La Guajira is the ancestral home of the Wayuu nation, the largest Indigenous group in Colombia with more than 400,000 people. Here, the Wayuu have lived since before borders existed, resisting colonization and residing between modern-day Colombia and Venezuela for more than a millennium. La Guajira is also a province where companies have extracted coal, natural gas, salt, and other precious materials since the 1980s. Persistent multinational projects have failed to translate into long-term development for this region fraught with poverty and corruption.
Supporters of the wind energy industry argue that Wayuu communities—many living without running water or electricity—will finally see a favorable deal. Still, there’s doubt and a lot at stake: According to a recent study by the Colombian think tank Institute for Development and Peace Studies (Indepaz), 288 Wayuu communities could be affected and 35 percent of ancestral lands could be allocated for wind farms. It’s a “gigantic project,” the report reads, with close to $6 billion in investments.
An Indepaz map shows that proposed wind farms—about 2,000 turbines in total—would dramatically transform the region’s landscape. Most are expected to dot the Venezuela-Colombia border, the northernmost point of the peninsula, and the shores of the popular tourist destination, Cabo de la Vela, in the northeast. But some would even reach farther south, near the foothills of the Sierra Nevada massif.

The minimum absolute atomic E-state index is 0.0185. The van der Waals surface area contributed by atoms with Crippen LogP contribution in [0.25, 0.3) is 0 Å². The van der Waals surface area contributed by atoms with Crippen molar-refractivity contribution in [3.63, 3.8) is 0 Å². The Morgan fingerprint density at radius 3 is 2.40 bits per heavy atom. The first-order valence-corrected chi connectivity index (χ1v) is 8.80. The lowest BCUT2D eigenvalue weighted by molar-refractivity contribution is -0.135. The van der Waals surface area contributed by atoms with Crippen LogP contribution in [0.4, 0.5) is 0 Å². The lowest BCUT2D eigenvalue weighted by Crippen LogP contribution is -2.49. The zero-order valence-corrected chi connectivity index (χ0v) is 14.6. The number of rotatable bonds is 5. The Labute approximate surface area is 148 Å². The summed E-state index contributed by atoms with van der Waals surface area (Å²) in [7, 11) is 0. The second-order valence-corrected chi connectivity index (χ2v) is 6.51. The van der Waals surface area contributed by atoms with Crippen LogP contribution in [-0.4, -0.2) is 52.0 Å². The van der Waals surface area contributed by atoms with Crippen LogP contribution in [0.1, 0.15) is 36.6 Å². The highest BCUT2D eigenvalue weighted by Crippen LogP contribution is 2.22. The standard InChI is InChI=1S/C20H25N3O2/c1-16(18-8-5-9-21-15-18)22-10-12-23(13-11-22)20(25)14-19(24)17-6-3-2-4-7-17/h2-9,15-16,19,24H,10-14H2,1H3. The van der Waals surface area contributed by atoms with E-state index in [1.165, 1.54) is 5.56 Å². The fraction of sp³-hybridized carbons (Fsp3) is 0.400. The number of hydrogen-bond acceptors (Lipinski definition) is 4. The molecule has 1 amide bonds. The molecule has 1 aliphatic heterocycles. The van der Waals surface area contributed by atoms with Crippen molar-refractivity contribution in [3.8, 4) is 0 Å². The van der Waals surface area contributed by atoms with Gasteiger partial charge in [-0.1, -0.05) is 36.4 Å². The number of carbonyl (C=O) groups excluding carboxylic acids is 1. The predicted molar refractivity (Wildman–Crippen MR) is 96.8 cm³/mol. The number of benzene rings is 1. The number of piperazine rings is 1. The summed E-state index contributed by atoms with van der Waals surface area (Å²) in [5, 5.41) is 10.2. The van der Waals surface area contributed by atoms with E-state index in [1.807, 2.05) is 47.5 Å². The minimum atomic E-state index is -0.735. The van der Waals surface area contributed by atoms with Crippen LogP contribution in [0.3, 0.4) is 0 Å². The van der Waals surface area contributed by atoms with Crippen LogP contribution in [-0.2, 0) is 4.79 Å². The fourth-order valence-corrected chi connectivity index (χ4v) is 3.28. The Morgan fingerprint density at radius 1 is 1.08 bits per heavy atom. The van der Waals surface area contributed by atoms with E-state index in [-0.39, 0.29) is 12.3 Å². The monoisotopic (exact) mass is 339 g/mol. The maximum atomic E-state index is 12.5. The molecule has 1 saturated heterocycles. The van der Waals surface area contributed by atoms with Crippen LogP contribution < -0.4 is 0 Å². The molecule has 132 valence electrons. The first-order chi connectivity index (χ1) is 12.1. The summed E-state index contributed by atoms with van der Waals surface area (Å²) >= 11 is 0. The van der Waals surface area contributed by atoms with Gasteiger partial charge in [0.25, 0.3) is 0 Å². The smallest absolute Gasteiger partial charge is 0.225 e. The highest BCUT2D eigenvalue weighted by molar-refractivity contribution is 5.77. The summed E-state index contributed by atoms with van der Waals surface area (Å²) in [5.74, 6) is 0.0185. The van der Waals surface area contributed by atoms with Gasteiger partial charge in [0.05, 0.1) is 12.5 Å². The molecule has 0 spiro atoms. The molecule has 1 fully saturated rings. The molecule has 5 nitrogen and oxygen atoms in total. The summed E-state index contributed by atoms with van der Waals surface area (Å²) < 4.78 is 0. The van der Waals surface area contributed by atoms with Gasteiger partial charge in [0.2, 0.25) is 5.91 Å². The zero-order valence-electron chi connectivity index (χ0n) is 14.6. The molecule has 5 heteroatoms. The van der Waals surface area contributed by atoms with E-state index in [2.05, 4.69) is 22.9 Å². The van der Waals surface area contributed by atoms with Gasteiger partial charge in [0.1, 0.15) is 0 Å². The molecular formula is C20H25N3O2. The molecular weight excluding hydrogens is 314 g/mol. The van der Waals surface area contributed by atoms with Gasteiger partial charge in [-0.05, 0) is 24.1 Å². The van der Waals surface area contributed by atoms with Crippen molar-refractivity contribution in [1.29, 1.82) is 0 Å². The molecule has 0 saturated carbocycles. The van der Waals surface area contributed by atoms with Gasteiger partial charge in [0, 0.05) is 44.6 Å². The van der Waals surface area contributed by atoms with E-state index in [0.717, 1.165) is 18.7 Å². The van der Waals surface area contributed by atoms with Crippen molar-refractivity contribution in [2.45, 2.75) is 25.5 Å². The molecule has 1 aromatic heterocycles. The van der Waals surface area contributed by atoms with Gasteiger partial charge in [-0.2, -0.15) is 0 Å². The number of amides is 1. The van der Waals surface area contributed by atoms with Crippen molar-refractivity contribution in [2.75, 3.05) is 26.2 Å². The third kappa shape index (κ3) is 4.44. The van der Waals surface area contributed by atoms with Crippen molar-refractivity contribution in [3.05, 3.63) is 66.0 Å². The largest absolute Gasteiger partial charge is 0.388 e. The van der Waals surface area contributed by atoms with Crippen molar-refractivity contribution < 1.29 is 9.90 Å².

According to the 186-page Indepaz study, one of the few reports that has explored the ramifications of a wind energy “revolution,” neither the communities interviewed nor the population at large reported to understand the scope of the projects nor their potential impacts. Coauthor Joanna Barney attributes this to the failure of the prior consultation processes. According to Colombia’s 1991 Constitution, companies must seek the consent of Indigenous and Afrodescendent communities before intervening on their lands.
But this right has often been trampled in Colombia. In La Guajira, the El Cerrejón open pit coal mine has faced criticism for its failure to adequately consult local communities. While El Cerrejón started operations years before the 1991 Constitution mandated this measure, families who sold their land to the multinational claim any prior information given on the project was misleading. Then, in 2017, Colombia’s top constitutional court ordered the mining company to pause plans to expand the area of coal production due to concerns over consultation rights violations.